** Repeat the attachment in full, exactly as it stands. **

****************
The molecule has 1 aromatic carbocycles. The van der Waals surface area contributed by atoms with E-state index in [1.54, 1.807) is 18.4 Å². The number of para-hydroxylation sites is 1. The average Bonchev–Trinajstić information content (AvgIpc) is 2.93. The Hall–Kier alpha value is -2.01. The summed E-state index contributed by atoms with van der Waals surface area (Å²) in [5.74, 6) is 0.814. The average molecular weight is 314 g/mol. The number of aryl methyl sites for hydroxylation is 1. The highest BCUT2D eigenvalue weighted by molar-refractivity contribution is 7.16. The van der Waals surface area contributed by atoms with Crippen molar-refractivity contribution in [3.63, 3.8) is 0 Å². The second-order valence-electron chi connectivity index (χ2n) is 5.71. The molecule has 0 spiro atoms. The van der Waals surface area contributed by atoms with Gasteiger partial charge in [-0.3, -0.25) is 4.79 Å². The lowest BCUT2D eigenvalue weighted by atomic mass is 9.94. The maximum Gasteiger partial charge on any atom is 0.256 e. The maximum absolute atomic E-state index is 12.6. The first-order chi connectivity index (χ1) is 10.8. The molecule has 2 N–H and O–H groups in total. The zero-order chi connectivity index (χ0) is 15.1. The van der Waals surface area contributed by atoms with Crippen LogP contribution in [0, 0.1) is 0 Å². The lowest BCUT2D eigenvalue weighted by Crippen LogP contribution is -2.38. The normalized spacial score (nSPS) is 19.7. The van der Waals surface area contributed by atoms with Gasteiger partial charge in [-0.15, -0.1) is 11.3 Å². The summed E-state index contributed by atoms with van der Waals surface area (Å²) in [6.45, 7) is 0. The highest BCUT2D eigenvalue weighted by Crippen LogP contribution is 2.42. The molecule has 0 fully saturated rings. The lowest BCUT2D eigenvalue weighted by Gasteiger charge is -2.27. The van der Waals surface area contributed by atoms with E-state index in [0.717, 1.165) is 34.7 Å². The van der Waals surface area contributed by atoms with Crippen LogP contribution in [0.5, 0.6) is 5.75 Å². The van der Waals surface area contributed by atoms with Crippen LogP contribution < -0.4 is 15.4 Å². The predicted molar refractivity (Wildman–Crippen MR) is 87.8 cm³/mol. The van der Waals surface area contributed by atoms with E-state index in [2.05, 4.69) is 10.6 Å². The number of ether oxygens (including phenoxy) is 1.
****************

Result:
The molecule has 1 aromatic carbocycles. The van der Waals surface area contributed by atoms with E-state index in [1.54, 1.807) is 18.4 Å². The number of para-hydroxylation sites is 1. The average Bonchev–Trinajstić information content (AvgIpc) is 2.93. The Hall–Kier alpha value is -2.01. The summed E-state index contributed by atoms with van der Waals surface area (Å²) in [5.74, 6) is 0.814. The average molecular weight is 314 g/mol. The number of aryl methyl sites for hydroxylation is 1. The highest BCUT2D eigenvalue weighted by molar-refractivity contribution is 7.16. The van der Waals surface area contributed by atoms with Crippen molar-refractivity contribution in [3.63, 3.8) is 0 Å². The second-order valence-electron chi connectivity index (χ2n) is 5.71. The molecule has 0 spiro atoms. The van der Waals surface area contributed by atoms with Gasteiger partial charge in [-0.3, -0.25) is 4.79 Å². The lowest BCUT2D eigenvalue weighted by atomic mass is 9.94. The maximum Gasteiger partial charge on any atom is 0.256 e. The maximum absolute atomic E-state index is 12.6. The first-order chi connectivity index (χ1) is 10.8. The molecule has 2 N–H and O–H groups in total. The zero-order chi connectivity index (χ0) is 15.1. The van der Waals surface area contributed by atoms with Crippen LogP contribution in [0, 0.1) is 0 Å². The lowest BCUT2D eigenvalue weighted by Crippen LogP contribution is -2.38. The normalized spacial score (nSPS) is 19.7. The van der Waals surface area contributed by atoms with Gasteiger partial charge in [-0.15, -0.1) is 11.3 Å². The summed E-state index contributed by atoms with van der Waals surface area (Å²) in [6.45, 7) is 0. The highest BCUT2D eigenvalue weighted by Crippen LogP contribution is 2.42. The molecule has 0 fully saturated rings. The lowest BCUT2D eigenvalue weighted by Gasteiger charge is -2.27. The van der Waals surface area contributed by atoms with E-state index in [0.717, 1.165) is 34.7 Å². The van der Waals surface area contributed by atoms with Crippen LogP contribution in [0.5, 0.6) is 5.75 Å². The van der Waals surface area contributed by atoms with Crippen LogP contribution < -0.4 is 15.4 Å². The predicted molar refractivity (Wildman–Crippen MR) is 87.8 cm³/mol. The van der Waals surface area contributed by atoms with E-state index in [2.05, 4.69) is 10.6 Å². The number of ether oxygens (including phenoxy) is 1.